'Chimney map' on display in Edinburgh
A once-disintegrating 17th-century Dutch map, painstakingly restored by the National Library of Scotland, is now on public display.
Delivered to the Library in plastic sack, the near-ruined antique map was so fragmented that some of it resembled confetti. Conservation work has resulted in the map being cleaned and reassembled, with fragments re-attached that had fallen off.
Significant sections have disintegrated and been lost, but enough remains of Dutch engraver Gerald Valck's map to tell a fascinating story.
Because it was first said to have been found stuffed up a chimney in an Aberdeenshire house, it became known as 'the chimney map'. Now it appears to have originally been discovered under a floorboard during restoration of a house on the estate of Castle Fraser, owned by the National Trust for Scotland.
The map is on show in the Library's George IV Bridge building in Edinburgh until 17 April.
13 March 2017
Read Henrietta Liston's North American journals
Experience the early United States through the eyes of a diplomat's wife who was a spirited observer of life in the new country.
A new National Library of Scotland website provides access to Henrietta Liston's handwritten North America journals.
Just 13 years after America fought Great Britain to win its independence, Henrietta arrived in the U.S. with her Scottish husband, Robert, who was British Minister to the United States.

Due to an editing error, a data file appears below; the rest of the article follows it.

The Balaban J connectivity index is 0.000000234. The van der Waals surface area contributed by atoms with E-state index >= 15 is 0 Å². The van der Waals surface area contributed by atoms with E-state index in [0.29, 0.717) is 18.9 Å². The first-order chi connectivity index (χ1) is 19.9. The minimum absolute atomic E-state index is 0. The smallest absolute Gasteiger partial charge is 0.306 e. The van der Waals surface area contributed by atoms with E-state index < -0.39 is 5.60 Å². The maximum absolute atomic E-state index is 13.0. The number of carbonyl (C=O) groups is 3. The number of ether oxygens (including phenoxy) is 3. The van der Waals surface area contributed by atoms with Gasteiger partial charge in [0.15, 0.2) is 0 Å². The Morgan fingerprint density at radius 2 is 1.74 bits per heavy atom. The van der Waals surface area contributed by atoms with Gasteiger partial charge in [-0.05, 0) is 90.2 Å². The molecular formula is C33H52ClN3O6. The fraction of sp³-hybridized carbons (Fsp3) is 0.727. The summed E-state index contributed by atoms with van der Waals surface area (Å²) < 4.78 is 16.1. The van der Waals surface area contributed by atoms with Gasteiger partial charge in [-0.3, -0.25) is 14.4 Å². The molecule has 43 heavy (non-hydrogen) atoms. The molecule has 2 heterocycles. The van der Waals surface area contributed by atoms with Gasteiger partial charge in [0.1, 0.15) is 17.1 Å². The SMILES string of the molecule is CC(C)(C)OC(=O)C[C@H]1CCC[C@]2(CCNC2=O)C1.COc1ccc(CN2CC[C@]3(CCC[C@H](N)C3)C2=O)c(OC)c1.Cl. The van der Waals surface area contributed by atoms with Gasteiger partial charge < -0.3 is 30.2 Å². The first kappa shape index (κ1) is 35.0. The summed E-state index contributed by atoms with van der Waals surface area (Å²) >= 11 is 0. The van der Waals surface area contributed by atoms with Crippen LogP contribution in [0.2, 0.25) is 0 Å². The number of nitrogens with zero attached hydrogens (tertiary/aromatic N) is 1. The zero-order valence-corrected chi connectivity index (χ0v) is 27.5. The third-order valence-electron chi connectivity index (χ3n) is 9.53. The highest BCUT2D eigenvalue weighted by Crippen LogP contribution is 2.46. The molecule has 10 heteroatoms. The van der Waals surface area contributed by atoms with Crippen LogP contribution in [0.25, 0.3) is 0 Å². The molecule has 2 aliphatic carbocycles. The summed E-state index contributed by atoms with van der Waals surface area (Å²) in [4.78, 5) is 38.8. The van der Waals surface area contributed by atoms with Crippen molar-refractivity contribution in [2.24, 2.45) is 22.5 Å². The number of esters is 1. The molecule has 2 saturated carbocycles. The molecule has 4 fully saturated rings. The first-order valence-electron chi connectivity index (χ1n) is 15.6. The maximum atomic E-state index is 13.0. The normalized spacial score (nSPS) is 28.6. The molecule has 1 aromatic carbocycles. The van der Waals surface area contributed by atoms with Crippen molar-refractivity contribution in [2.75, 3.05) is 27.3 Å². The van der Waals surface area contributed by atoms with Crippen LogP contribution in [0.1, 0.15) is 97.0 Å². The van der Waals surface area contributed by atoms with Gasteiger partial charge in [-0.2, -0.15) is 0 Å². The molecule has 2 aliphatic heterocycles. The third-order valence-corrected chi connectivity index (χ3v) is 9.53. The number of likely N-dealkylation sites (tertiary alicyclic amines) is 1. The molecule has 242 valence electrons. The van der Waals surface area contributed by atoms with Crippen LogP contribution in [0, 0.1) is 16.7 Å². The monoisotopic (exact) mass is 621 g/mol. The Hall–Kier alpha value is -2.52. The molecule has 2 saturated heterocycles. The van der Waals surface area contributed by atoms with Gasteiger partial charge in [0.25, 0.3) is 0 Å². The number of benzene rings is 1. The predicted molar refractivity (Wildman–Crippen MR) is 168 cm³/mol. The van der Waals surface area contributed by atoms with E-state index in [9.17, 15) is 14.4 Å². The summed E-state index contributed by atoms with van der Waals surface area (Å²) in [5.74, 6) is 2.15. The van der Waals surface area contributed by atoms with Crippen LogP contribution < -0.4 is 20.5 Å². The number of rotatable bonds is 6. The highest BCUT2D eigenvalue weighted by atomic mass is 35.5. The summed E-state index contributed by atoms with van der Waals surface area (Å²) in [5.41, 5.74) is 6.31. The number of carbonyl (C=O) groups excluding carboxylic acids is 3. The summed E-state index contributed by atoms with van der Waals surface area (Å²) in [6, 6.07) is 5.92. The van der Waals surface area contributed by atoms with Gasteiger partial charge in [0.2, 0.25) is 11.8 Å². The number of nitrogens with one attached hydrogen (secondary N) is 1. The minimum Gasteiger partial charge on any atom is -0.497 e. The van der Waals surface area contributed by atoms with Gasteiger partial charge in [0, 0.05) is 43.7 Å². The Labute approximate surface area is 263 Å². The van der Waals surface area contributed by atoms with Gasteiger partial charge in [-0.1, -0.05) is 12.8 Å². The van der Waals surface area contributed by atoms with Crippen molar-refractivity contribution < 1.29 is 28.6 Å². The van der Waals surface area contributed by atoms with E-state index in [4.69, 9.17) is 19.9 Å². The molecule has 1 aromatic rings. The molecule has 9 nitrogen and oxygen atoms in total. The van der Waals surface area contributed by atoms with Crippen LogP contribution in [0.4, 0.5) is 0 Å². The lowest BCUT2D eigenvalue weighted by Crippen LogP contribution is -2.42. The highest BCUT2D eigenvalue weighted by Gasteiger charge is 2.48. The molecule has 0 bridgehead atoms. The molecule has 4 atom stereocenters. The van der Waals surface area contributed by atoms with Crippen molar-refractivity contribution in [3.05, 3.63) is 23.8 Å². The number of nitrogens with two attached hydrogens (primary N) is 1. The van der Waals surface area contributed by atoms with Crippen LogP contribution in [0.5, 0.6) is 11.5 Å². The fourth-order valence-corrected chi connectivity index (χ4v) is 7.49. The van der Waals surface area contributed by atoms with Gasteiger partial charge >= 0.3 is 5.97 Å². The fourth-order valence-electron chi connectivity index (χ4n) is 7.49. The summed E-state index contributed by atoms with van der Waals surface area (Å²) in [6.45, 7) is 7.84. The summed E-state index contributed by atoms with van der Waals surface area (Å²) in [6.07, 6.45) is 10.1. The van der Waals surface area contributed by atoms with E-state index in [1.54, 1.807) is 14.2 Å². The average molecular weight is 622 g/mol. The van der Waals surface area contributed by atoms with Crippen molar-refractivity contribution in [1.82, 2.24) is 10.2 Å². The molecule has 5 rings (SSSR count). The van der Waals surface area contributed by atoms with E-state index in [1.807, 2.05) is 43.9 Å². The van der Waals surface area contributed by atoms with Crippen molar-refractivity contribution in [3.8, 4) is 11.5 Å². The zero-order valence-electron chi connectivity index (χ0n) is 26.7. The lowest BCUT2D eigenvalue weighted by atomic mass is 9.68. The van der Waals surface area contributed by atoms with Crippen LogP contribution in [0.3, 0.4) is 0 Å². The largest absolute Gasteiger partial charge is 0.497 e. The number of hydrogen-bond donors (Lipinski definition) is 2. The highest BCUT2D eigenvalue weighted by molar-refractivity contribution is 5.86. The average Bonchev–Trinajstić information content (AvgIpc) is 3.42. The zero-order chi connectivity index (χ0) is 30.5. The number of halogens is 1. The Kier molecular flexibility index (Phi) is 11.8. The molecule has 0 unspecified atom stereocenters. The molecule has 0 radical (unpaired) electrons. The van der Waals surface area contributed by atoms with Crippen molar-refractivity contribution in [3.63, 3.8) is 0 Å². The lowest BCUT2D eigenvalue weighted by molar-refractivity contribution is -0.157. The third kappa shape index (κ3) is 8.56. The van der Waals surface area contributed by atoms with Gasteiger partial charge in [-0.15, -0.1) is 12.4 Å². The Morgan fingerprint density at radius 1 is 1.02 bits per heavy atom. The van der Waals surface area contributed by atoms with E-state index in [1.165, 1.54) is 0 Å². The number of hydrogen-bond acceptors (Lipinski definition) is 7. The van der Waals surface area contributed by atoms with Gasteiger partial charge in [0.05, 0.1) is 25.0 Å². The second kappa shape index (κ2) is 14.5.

Over the course of the five years between 1796 and 1801, the couple helped to restore good relations between the two countries. They became friends with the first President, George Washington, and other Founding Fathers.
Henrietta records the developing relationship in the nine journals that are available on the website, 'The North American journeys of a diplomat's wife'.
Full of fascinating insights, the journals tell of life at the heart of the new nation and of the Listons' travels across the United States, Canada and the Caribbean. An interactive map offers a way of searching by places Henrietta and Robert visited on their tours.
See also our Henrietta Liston media release
8 March 2017
Innovation award for Kelvin Hall
Just months after opening, the National Library of Scotland's new centre at Kelvin Hall in Glasgow has won an innovation award for outstanding library projects.
Organised by Edinburgh City Libraries, the EDGE awards recognise excellence in library-based initiatives across the UK.
The National Library at Kelvin Hall won the award for innovation in the development of physical buildings or spaces. Kelvin Hall shows what libraries can be in the 21st century, through the extensive use of touch screens to view film content and computers to give access to the National Library's vast digital resources.
It also offers visitors a discovery area, with displays on life in Scotland, both past and present. The displays look at Scots at work, at home and having fun down the years.
3 March 2017
Beautiful bound books on display
Claudia Richter and Nicky Oliver,
with National Librarian Dr John Scally.
Bookbinders from Finland to Spain have taken part in a prestigious design competition, organised by the National Library of Scotland.
All of the entries to the Elizabeth Soutar Bookbinding Competition are now on display until March 7 in the entrance hall of the Library at George IV Bridge, Edinburgh.
This year's winners have been named as:
- Best creative binding — Nicky Oliver, London, UK
- Best craft binding — Claudia Richter, Germany
- Best creative binding, student award — Geert Stevens, Belgium
- Best craft binding, student award — Pilar Herreros de Tejada, Spain.
The Elizabeth Soutar Bookbinding Competition began in 1993 to recognise excellence in the field of craft bookbinding.
Read more in our bookbinding media release.
27 February 2017